“Neither snow, nor rain, nor heat, nor gloom of night stays these couriers from the swift completion of their appointed rounds.” ~Inscription, James Farley Post Office, NYC
On September 7, 1914, the James A. Farley Post Office building – the main post office in New York City – was opened to the public. On the front of this building is an inscription supplied by William M. Kendall of the architectural firm that planned the building. The Farley Post Office is home to “Operation Santa,” made famous in the classic 1947 film Miracle on 34th Street.
Contrary to popular legend, the U.S. Postal Service has no official creed or motto. (I’m surprised that Ben Franklin, the first Postmaster General, didn’t make something up!) But the USPS did use the above motto as part of a longer message in TV commercials aired after the 2001 anthrax mailings and events of September 11, 2001.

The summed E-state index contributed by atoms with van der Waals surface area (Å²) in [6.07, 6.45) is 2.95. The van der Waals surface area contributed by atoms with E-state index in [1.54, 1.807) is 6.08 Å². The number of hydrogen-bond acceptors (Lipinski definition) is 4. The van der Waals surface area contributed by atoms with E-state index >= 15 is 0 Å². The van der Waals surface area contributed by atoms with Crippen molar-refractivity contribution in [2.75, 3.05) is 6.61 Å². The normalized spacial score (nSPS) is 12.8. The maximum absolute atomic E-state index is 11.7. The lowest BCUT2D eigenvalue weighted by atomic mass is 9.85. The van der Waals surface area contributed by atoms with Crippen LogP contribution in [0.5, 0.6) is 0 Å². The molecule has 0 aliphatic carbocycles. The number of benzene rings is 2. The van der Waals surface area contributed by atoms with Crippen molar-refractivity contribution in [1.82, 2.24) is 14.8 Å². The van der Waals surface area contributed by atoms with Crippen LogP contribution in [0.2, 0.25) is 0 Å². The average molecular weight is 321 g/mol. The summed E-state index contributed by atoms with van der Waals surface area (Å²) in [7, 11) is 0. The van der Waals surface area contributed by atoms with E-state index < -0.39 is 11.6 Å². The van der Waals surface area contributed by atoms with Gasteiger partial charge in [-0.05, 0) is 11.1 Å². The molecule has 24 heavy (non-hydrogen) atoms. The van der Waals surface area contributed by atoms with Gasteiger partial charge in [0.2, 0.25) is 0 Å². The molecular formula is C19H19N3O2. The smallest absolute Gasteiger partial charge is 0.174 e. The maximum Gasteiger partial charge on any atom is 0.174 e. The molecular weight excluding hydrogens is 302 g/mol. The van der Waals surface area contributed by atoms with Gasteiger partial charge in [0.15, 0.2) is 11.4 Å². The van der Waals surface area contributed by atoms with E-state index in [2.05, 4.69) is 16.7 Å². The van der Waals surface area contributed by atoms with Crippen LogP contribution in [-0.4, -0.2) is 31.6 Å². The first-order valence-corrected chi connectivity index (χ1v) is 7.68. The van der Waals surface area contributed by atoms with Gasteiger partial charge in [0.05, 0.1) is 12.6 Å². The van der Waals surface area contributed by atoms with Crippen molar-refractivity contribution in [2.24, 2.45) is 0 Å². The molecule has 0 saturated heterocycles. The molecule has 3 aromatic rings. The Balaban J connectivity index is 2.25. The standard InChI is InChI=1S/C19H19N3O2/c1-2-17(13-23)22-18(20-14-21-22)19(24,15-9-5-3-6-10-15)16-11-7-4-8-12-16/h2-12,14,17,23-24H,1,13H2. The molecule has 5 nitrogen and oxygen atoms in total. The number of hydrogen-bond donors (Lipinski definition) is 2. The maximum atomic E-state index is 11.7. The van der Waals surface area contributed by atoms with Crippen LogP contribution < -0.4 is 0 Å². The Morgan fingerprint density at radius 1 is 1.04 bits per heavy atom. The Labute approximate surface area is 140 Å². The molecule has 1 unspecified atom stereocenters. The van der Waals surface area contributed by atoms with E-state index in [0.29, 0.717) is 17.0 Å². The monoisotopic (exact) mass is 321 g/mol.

The “neither snow nor rain” quote is actually derived from Herodotus’ Histories, and it refers to the courier service of the ancient Persian Empire. Herodotus was a Greek historian and traveler who lived circa 484 BC – 425 BC. The original quote reads as follows:
“It is said that as many days as there are in the whole journey, so many are the men and horses that stand along the road, each horse and man at the interval of a day’s journey; and these are stayed neither by snow nor rain nor heat nor darkness from accomplishing their appointed course with all speed.” ~Herodotus
The Histories of Herodotus is considered the most important work of history in Western literature. Written from the 450s to the 420s BC in classical Greek, The Histories serves as a record of the ancient traditions, politics, geography, and clashes of various cultures that were known around the Mediterranean and Western Asia at that time. It is one of the only surviving accounts of the rise of the Persian Empire, and the Greco-Persian Wars. Although historical records and chronicles existed beforehand, it was Herodotus’ Histories that established the genre and study of history in the Western world.